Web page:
Is It Still Artificial Intelligence? Knowm Rolls Out Adaptive Machine Learning Stack

(Excerpt from original post on the Taneja Group News Blog)

When we want to start computing at biological scales and speeds – evolving today’s practical machine learning forward towards long-deferred visions of a more “artificial intelligence” – we’ll need to take advantage of new forms of hardware that transcend the strictly digital.

Digital computing infrastructure, based on switching digital bits and separating the functions of persisting data from processing, is now facing some big hurdles with Moore’s law. Even if there are a couple of magnitudes of improvement yet to be squeezed out of the traditional digital design paradigm, it has inherent limits in power consumption, scale, and speed. For example, there simply isn’t enough power available to meet the desires of those wishing to reach biological scale and density with traditional computing infrastructure, whether evolving artificial intelligence or more practically scaling machine learning to ever larger big data sets.

Knowm Inc. is pioneering a brilliant new form of computing that leverages the adaptive “learning” properties of memristive technology to not only persist data in fast memory (as others in the industry like HP are researching), but to inherently – and in one operation – calculate serious compute functions that would otherwise require the stored data to be offloaded into CPU’s, processed, and written back (taking more time and power).

The Knowm synapse, their circuit-level integrated unit of calculation and data persistence, was inspired by biological and natural world precedent. At a philosophical level this takes some deep thinking to fully appreciate the implications and opportunities, but this is no longer just a theory. Today, Knowm is announcing their “neuromemristive” solution to market supported with a full stack of  technologies – discrete chips, scalable simulators, defined low-level API’s and higher-level machine learning libraries, and a service that can help layer large quantities of Knowm synapses directly onto existing CMOS (Back End of Line or BEOL) designs.

Knowm is aiming squarely at the machine learning market, but here at Taneja Group we think the opportunity is much larger. This approach that intelligently harnesses analog hardware functions for extremely fast, cheap, dense and memory-inherent computing could represent a truly significant change and turning point for the whole computing industry.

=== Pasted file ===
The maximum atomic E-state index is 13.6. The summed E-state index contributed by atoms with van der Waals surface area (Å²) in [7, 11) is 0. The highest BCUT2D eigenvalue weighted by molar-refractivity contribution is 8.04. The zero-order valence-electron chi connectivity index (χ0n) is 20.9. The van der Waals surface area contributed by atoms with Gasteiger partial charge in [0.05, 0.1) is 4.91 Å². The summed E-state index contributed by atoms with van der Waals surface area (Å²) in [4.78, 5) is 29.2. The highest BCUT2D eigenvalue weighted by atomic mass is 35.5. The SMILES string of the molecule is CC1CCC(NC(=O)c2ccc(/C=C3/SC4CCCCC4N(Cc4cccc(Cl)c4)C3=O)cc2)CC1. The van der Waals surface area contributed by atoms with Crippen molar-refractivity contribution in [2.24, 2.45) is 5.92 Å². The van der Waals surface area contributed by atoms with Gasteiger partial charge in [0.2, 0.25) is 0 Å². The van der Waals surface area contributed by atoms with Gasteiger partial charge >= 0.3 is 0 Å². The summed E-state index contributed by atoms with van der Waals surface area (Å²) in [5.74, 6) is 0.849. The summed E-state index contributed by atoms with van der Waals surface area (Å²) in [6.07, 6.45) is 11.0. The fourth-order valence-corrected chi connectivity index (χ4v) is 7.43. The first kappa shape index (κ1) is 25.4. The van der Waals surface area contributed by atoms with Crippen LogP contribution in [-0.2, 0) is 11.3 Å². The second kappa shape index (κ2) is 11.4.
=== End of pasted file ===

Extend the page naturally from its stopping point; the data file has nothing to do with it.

I look forward to finding out who will take advantage of this solution first, and potentially cause a massively disruptive shift in not just machine learning, but in how all computing is done.
 

…(read the full post)

IT pros get a handle on machine learning and big data

An IT industry analyst article published by SearchDataCenter.


Machine learning is the force behind many big data initiatives. But things can go wrong when implementing it, with significant effects on IT operations.

Unfortunately, predictive modeling can be fraught with peril if you don’t have a firm grasp of the quality and veracity of the input data, the actual business goal and the real world limits of prediction (e.g., you can’t avoid black swans).

It’s also easy for machine learning and big data beginners to either make ineffectively complex models or “overtrain” on the given data (learning too many details of the specific training data that don’t apply generally). In fact, it’s quite hard to really know when you have achieved the smartest yet still “generalized” model to take into production.

Another challenge is that the metrics of success vary widely depending on the use case. There are dozens of metrics used to describe the quality and accuracy of the model output on test data. Even as an IT generalist, it pays to at least get comfortable with the matrix of machine learning outcomes, expressed with quadrants for the counts of true positives, true negatives, false positives (items falsely identified as positive) and false negatives (positives that were missed).

…(read the complete as-published article there)